After much mental unrest, I feel ready to make my position clear. I will never, ever, knowingly implant a Jude that carries the Bad Cancer Gene if there is a healthy Bad Gene free Jude available. But I will not be told by a profit-making organisation what I can and cannot do with my embryos. And if the choice is between implanting a Jude with a Bad Gene and not having a Jude at all, I’ll be having my Jude. The Bad Cancer Gene is not a death sentence and it’s not a childhood disorder. It’s simply not a strong enough reason not to bring a life into a world.
And with that, I show the Dilemma the door. He ties up his possessions in a red spotted handkerchief and hits the road. When he reaches the corner he looks back and says “You’re doing the right thing, you know”.
“Thank you, Dilemma, I believe I am”.
Three Judes have now been successfully biopsied and are safe in the freezer, and three more continue to grow. Regardless of their genetic outcome, I promise faithfully that none will be discriminated against because of an organisation’s arbitrary interpretation of a non-law.
Ah, bless your cotton socks WordPress… I wrote up a whole post earlier on my iPhone while I was at the hospital and then it didn’t save the draft! This will probably be a pale imitation of the lost first version but c’est la vie and all that…
Let me recreate the scene for you. I was sitting in HOAC in St Vincent’s which stands for Haematology something something something waiting for something vile called a “chemo induction”. Doesn’t that just give you that first day of school feeling to the factor of a million? Well, before the induction even started I had gotten a taste of what was to come because I was surrounded by some very upset chemo patients who had been waiting over four hours for their treatment. The next time you are waiting for your bus, dentist, dinner, whatever, spare a thought for those poor souls! They just looked so tired and beaten and pissed off! I was pleased they looked pissed off, at least it means they still have some feistiness in them which can only be good.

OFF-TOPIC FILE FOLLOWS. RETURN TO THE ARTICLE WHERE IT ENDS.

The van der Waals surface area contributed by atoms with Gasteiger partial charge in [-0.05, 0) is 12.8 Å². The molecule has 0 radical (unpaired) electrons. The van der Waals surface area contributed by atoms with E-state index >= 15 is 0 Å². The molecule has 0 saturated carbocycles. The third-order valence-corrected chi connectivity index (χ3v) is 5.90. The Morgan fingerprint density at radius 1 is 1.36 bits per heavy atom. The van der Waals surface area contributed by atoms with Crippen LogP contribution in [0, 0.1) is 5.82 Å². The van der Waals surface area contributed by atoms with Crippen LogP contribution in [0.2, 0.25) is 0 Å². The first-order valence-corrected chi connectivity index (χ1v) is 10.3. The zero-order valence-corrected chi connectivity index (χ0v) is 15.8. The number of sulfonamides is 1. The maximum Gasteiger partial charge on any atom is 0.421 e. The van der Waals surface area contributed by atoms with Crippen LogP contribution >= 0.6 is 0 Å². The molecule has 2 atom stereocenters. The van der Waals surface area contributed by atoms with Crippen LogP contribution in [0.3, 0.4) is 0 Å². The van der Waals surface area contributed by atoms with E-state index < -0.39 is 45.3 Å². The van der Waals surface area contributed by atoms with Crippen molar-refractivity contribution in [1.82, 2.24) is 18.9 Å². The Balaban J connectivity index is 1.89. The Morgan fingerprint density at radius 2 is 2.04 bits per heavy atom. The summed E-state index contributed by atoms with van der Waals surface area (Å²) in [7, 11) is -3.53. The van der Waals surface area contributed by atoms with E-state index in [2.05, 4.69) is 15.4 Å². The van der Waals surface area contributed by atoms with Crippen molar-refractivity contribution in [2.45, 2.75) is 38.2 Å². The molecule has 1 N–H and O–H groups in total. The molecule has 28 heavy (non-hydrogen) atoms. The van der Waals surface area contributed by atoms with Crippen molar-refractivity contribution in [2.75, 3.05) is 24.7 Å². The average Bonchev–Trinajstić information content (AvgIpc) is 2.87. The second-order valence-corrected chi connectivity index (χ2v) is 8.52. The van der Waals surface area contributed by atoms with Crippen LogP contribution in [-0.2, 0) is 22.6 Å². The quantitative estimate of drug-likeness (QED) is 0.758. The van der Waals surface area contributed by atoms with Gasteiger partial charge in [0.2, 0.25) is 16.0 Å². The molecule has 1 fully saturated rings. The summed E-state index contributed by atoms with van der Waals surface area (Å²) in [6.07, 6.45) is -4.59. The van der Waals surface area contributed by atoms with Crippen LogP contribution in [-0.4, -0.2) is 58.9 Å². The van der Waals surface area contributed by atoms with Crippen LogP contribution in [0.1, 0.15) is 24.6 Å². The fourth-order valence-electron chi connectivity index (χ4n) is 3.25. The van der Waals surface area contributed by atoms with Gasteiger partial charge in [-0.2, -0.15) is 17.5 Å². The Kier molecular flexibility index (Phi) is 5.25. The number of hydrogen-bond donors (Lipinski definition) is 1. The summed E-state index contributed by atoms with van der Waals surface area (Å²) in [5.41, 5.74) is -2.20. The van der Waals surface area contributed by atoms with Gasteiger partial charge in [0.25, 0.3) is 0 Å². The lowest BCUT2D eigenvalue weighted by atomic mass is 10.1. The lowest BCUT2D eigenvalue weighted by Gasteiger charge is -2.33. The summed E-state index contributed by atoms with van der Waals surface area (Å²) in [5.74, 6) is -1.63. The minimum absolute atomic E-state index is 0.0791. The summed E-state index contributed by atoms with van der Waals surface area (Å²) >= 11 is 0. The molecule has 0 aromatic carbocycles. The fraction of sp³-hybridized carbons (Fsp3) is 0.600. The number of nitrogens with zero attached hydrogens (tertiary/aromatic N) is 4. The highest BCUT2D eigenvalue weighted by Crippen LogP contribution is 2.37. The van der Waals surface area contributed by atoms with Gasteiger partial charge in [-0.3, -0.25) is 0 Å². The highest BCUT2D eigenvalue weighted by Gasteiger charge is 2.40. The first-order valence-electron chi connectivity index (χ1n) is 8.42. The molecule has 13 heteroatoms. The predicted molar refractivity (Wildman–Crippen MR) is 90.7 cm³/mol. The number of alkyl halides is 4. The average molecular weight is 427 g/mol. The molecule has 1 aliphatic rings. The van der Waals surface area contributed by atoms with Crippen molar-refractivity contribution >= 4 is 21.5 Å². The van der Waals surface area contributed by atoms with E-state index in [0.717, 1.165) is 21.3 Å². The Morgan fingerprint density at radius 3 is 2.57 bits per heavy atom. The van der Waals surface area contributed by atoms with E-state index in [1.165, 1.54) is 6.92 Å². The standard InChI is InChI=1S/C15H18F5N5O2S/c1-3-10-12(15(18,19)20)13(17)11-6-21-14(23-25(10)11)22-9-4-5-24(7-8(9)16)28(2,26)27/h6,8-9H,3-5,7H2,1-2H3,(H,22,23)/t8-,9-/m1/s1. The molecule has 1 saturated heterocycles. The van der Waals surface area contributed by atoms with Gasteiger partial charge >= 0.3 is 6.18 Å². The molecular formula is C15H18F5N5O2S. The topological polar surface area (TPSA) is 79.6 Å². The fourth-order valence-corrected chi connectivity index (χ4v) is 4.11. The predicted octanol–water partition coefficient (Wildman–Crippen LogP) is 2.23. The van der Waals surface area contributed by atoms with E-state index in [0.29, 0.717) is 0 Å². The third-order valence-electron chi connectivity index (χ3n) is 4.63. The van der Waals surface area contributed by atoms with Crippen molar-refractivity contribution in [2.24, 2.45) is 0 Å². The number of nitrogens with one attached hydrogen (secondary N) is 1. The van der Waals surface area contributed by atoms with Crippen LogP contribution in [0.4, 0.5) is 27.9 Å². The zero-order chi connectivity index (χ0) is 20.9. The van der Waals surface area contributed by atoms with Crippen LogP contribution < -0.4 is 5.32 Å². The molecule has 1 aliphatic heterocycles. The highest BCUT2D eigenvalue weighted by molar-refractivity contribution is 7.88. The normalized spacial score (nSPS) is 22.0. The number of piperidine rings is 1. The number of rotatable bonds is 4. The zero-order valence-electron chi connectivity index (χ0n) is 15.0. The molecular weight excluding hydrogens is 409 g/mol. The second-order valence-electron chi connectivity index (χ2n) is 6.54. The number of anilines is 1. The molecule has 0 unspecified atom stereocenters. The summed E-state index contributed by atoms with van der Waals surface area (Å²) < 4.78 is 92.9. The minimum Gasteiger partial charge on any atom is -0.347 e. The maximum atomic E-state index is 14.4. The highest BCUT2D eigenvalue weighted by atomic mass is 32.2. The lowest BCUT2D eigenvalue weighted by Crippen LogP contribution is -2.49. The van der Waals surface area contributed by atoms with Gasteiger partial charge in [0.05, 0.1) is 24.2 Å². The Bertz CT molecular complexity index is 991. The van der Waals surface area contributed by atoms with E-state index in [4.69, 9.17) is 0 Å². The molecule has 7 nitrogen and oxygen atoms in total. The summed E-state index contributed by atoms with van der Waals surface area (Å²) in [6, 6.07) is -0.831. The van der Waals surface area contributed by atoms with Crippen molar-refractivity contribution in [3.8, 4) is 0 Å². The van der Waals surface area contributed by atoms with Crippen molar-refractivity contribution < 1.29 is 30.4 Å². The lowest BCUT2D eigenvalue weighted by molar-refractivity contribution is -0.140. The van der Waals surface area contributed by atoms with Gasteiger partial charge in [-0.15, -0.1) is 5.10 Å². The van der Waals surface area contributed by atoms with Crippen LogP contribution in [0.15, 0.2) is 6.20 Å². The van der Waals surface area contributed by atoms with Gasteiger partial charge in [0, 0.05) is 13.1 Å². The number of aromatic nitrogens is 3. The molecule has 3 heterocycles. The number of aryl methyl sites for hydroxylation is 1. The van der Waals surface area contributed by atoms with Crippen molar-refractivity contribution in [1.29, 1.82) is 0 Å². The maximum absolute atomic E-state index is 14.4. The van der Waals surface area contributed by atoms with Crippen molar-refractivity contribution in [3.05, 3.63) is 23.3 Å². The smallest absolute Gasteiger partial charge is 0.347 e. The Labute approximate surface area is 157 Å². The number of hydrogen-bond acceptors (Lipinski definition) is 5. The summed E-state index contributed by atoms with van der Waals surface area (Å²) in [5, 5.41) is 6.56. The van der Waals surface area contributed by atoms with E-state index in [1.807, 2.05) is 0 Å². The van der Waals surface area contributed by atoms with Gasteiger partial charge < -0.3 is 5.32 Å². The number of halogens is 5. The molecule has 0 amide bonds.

Hanging in HOAC was like an episode of Cheers for me… First my breast reconstruction surgeon came by and then all my breast cancer nurses and I could only be amused by how quickly something really weird like a cancer department can become something so mundane and comfortable. Good to know, really.
But anyway, I digress, because this is not a chemo post but rather an IVF one. Nine days ago Chez Nic and Charlie was hit by Hurricane IVF and all the delightful things it brings… Like eskies filled with syringes and mountains of consent forms and whole Pandora’s Boxes of ethical dilemmas the likes of which we’d never imagined until now.
I had been warned of such horrors as immense fluid retention, horrifically swollen ovaries the size of peaches and faux pregnant bellies minus the happy endings but it really wasn’t that bad. I had one hormonal outburst lasting roughly one hour on day two and then settled happily into being some crazy human incubator without further complaint.
The early morning blood tests and ultrasounds were rather hard to get excited about, save for counting my rapidly expanding egg follicles and marveling at how effortlessly my body had swung in to mega fertility mode.
I just described to you what a chemo waiting room is like… now let’s talk about an IVF clinic waiting room in the early morning. Strangely, the IVF waiting room is way more high stress. The official uniform is jeans and a grimace and eye contact is strictly off limits. It’s sort of like a battery farm for women and not a good place for making friends. I think I’ll pick the chemo ward as my preferred place to hang here on in. Both offer free tea and coffee (yay!).
So… Nine days of injecting myself in the stomach later (and by the by, future diabetics, it’s really not that bad, just so you know…) we were all go for egg harvesting.